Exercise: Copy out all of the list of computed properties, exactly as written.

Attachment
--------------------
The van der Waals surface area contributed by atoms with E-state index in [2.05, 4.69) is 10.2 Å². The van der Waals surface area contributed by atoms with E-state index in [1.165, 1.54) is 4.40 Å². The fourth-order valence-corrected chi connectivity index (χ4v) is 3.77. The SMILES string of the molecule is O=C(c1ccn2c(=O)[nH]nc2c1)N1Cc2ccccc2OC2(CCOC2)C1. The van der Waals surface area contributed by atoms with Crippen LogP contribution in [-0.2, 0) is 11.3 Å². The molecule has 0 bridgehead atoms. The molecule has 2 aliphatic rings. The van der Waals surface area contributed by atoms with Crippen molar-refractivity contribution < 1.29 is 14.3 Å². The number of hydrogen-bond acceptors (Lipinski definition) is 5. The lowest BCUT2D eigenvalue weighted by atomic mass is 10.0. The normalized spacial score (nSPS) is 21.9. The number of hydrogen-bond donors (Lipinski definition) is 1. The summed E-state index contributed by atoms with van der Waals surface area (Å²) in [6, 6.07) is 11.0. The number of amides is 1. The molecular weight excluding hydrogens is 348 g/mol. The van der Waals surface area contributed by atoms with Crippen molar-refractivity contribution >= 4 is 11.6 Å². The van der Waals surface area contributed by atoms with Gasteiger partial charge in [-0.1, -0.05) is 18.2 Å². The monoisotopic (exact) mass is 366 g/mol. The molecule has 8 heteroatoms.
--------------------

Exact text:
The van der Waals surface area contributed by atoms with E-state index in [2.05, 4.69) is 10.2 Å². The van der Waals surface area contributed by atoms with E-state index in [1.165, 1.54) is 4.40 Å². The fourth-order valence-corrected chi connectivity index (χ4v) is 3.77. The SMILES string of the molecule is O=C(c1ccn2c(=O)[nH]nc2c1)N1Cc2ccccc2OC2(CCOC2)C1. The van der Waals surface area contributed by atoms with Crippen LogP contribution in [-0.2, 0) is 11.3 Å². The molecule has 0 bridgehead atoms. The molecule has 2 aliphatic rings. The van der Waals surface area contributed by atoms with Crippen molar-refractivity contribution < 1.29 is 14.3 Å². The number of hydrogen-bond acceptors (Lipinski definition) is 5. The lowest BCUT2D eigenvalue weighted by atomic mass is 10.0. The normalized spacial score (nSPS) is 21.9. The number of hydrogen-bond donors (Lipinski definition) is 1. The summed E-state index contributed by atoms with van der Waals surface area (Å²) in [6, 6.07) is 11.0. The number of amides is 1. The molecular weight excluding hydrogens is 348 g/mol. The van der Waals surface area contributed by atoms with Crippen molar-refractivity contribution >= 4 is 11.6 Å². The van der Waals surface area contributed by atoms with Gasteiger partial charge in [-0.1, -0.05) is 18.2 Å². The monoisotopic (exact) mass is 366 g/mol. The molecule has 8 heteroatoms.